LOS ANGELES -- Three more dry ice bombs were found near a plane at the international terminal of Los Angeles International Airport late Monday, prompting a major search by airport police, the LAPD bomb squad and the FBI.
The dry ice bombs were found near a plane parked at Gate 148 after one of the devices went off at around 8.30 p.m. local time (11.30 p.m. ET), according to airport police.
The gate is in the Tom Bradley International Terminal, the airport’s “crown jewel” which completed a $1.9-billion upgrade last month.
It was the second such incident at the airport in as many days. A dry ice bomb in a soda bottle exploded in an employee restroom in Terminal 2 late Sunday.
Dry ice bombs typically consist of a plastic bottle filled with water and solid carbon dioxide. As the carbon dioxide turns to a gas it expands and causes the bottle to burst. They are prohibited in California and several other states.
Airport spokeswoman Katherine Alvarado described the bottles found Monday night as "harmless."
There were no reported injuries and Alvarado said there had been no disruption to flights. A crew of cleaners had to be evacuated from the plane near where the bottles were placed.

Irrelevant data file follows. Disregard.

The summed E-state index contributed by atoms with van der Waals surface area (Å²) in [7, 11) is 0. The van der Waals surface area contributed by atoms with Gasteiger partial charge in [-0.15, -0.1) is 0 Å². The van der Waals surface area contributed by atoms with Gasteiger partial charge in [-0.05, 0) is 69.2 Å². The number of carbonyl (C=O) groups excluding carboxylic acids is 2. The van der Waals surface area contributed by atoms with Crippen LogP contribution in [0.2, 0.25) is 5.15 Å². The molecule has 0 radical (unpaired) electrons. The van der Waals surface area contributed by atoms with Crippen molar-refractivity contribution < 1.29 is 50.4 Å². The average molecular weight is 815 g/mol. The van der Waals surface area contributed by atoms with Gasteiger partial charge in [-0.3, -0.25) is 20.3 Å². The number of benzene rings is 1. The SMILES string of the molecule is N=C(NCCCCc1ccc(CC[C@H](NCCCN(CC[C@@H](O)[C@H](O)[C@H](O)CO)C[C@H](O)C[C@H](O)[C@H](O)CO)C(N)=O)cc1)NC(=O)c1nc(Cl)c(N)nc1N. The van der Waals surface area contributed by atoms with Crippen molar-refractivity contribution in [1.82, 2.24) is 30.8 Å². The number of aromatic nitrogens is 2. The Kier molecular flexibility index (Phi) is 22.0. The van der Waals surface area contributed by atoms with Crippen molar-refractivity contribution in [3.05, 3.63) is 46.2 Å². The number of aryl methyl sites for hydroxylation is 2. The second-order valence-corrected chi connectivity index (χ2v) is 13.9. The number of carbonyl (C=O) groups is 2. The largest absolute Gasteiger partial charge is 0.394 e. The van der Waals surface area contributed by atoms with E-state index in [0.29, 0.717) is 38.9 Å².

The incident was clear by 9.45 p.m. local time, Alvarado said.
Airport police Sgt. Karla Ortiz said it was too early to talk about suspects or motives, but law enforcement sources told NBC News the incidents were probably a prank. There is no known terrorism connection, the law enforcement sources said.
“We have to finish our investigations to find out what the cause was,” Ortiz said. “We always do our best to prevent such incidents but we will be keeping our eyes peeled following these similar events.”
There was a similar incident at 7 p.m. local time on Sunday when another dry ice bomb went off in an empty bathroom in a restricted area.
No injuries were reported, but several flights were delayed and the FBI said it was investigating.
A dry ice bomb went off in a trash can in Disneyland’s Toontown in May. No one was hurt but the park was evacuated.
Alexander Smith reported from London.